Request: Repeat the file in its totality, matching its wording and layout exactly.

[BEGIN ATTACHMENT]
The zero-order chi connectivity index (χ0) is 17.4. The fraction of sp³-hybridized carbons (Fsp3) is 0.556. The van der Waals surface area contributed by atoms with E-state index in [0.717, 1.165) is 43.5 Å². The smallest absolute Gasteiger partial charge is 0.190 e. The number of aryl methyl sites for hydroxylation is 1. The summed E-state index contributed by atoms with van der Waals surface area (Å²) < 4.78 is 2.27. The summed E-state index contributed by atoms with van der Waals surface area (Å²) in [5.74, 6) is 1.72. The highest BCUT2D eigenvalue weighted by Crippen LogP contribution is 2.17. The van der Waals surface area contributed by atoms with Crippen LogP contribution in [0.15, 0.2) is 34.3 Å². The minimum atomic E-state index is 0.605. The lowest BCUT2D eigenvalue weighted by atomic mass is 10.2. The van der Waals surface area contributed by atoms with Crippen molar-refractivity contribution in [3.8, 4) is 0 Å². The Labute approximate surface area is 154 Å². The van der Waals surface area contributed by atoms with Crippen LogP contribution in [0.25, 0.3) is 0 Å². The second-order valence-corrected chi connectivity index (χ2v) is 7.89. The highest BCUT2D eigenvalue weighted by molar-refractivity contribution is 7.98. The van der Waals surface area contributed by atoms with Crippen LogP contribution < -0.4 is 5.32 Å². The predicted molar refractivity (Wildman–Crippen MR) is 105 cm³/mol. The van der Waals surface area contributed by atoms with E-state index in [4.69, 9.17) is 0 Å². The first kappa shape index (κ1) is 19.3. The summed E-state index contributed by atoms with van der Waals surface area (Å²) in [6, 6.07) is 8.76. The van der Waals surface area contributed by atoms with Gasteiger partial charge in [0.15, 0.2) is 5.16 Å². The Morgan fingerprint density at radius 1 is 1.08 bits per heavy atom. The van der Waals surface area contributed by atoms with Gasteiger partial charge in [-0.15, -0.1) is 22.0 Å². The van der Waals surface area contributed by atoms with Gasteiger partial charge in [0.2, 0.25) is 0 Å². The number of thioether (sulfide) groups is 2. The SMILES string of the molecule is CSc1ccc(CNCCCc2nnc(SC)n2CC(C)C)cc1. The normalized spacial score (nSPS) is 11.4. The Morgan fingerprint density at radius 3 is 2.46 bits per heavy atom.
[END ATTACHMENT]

The zero-order chi connectivity index (χ0) is 17.4. The fraction of sp³-hybridized carbons (Fsp3) is 0.556. The van der Waals surface area contributed by atoms with E-state index in [0.717, 1.165) is 43.5 Å². The smallest absolute Gasteiger partial charge is 0.190 e. The number of aryl methyl sites for hydroxylation is 1. The summed E-state index contributed by atoms with van der Waals surface area (Å²) < 4.78 is 2.27. The summed E-state index contributed by atoms with van der Waals surface area (Å²) in [5.74, 6) is 1.72. The highest BCUT2D eigenvalue weighted by Crippen LogP contribution is 2.17. The van der Waals surface area contributed by atoms with Crippen LogP contribution in [0.15, 0.2) is 34.3 Å². The minimum atomic E-state index is 0.605. The lowest BCUT2D eigenvalue weighted by atomic mass is 10.2. The van der Waals surface area contributed by atoms with Crippen molar-refractivity contribution in [3.8, 4) is 0 Å². The Labute approximate surface area is 154 Å². The van der Waals surface area contributed by atoms with Crippen LogP contribution in [0.25, 0.3) is 0 Å². The second-order valence-corrected chi connectivity index (χ2v) is 7.89. The highest BCUT2D eigenvalue weighted by molar-refractivity contribution is 7.98. The van der Waals surface area contributed by atoms with Crippen LogP contribution < -0.4 is 5.32 Å². The predicted molar refractivity (Wildman–Crippen MR) is 105 cm³/mol. The van der Waals surface area contributed by atoms with E-state index in [4.69, 9.17) is 0 Å². The first kappa shape index (κ1) is 19.3. The summed E-state index contributed by atoms with van der Waals surface area (Å²) in [6, 6.07) is 8.76. The van der Waals surface area contributed by atoms with Gasteiger partial charge in [0.15, 0.2) is 5.16 Å². The Morgan fingerprint density at radius 1 is 1.08 bits per heavy atom. The van der Waals surface area contributed by atoms with Gasteiger partial charge in [-0.15, -0.1) is 22.0 Å². The van der Waals surface area contributed by atoms with Gasteiger partial charge in [0.2, 0.25) is 0 Å². The number of thioether (sulfide) groups is 2. The SMILES string of the molecule is CSc1ccc(CNCCCc2nnc(SC)n2CC(C)C)cc1. The normalized spacial score (nSPS) is 11.4. The Morgan fingerprint density at radius 3 is 2.46 bits per heavy atom.